I’ve decided to go for it, and I’ve been using a Primary Machine Glock 9mm Stealth Compensator. It has made a noticeable difference in taming recoil, especially when using 124-grain self-defense rounds.

                        6 months ago
                        Reply to  Carloman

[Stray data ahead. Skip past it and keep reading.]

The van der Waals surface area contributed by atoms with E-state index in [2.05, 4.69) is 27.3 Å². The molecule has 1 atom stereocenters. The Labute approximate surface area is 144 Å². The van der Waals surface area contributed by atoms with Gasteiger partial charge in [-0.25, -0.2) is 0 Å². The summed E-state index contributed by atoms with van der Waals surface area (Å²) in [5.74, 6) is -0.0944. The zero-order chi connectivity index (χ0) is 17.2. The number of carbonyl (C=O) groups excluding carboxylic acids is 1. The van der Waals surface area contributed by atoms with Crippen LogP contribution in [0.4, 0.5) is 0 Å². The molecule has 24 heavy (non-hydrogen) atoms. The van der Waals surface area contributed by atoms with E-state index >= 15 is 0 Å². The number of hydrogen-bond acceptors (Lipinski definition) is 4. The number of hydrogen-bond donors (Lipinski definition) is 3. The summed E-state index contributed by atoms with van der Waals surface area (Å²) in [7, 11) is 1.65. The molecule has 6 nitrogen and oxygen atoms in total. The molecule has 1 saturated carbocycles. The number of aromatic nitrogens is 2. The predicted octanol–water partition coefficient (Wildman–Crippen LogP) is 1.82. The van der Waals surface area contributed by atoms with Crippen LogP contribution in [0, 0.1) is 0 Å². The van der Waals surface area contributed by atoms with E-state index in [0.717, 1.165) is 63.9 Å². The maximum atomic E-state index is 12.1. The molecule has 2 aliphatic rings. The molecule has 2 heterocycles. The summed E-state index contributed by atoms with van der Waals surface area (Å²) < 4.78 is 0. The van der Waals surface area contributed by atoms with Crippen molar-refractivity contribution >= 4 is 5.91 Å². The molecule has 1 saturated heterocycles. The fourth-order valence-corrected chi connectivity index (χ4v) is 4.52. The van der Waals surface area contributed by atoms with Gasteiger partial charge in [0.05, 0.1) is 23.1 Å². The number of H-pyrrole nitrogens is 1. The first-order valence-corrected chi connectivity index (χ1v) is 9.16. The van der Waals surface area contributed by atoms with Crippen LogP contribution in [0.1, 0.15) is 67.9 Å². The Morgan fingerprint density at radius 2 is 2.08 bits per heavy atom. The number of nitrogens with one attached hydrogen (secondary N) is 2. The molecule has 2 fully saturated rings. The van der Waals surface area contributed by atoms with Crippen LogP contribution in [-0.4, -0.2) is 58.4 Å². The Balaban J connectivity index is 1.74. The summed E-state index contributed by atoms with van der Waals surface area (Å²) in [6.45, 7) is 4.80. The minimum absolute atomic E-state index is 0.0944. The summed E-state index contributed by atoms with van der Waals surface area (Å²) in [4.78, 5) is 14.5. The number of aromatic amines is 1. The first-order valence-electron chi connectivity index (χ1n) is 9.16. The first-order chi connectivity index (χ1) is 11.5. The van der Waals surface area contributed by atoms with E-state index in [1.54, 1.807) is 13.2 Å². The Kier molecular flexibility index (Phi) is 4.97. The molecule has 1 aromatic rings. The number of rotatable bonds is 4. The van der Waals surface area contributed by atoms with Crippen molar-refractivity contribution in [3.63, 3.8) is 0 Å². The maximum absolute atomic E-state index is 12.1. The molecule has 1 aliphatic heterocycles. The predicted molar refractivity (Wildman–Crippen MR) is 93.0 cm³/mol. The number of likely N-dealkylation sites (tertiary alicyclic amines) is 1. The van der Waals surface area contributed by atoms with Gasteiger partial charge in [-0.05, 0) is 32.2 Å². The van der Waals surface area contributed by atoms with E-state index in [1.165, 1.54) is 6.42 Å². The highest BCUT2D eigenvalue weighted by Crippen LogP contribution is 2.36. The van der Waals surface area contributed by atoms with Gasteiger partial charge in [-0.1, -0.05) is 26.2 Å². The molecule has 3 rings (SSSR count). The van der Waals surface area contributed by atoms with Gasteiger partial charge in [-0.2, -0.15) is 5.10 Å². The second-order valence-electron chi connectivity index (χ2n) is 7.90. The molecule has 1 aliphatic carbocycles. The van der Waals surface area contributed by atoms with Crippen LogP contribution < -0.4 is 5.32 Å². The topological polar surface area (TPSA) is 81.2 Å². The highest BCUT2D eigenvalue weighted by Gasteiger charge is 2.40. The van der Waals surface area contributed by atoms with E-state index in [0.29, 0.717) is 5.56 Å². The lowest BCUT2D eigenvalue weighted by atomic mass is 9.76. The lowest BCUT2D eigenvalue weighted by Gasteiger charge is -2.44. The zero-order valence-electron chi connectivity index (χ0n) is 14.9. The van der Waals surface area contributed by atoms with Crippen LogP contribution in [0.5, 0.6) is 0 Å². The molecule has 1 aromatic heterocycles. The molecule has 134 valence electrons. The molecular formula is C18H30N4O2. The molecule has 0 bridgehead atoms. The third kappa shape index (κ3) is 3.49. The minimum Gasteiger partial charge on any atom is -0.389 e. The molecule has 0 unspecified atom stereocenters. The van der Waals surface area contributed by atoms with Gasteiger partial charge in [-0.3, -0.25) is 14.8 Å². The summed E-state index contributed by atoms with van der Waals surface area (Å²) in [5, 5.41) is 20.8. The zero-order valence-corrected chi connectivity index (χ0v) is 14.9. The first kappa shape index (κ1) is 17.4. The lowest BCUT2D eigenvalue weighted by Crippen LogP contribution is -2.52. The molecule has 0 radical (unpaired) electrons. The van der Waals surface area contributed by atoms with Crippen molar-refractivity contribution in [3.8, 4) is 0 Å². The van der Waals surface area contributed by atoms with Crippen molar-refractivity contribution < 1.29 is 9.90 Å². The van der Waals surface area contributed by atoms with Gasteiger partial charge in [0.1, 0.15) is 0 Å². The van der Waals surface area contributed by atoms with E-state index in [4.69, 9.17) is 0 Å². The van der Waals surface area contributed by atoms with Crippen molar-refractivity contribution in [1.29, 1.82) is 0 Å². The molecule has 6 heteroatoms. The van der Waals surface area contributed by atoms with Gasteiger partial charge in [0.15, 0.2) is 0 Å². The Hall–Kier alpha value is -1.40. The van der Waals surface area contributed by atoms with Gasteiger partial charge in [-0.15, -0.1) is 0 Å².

I’ve recently delved into compensators, and I’ve learned a few things along the way. When you add a compensator, you often need to swap out the recoil springs and sometimes the striker springs as well. Compensators work by diverting gas to reduce recoil. The stock recoil spring usually comes in at 17 pounds. Depending on factors like the pressure of your ammunition and the specific compensator you’re using, you might find it necessary to switch to an 11-pound spring. In such cases, you’d also want to adjust the striker spring accordingly.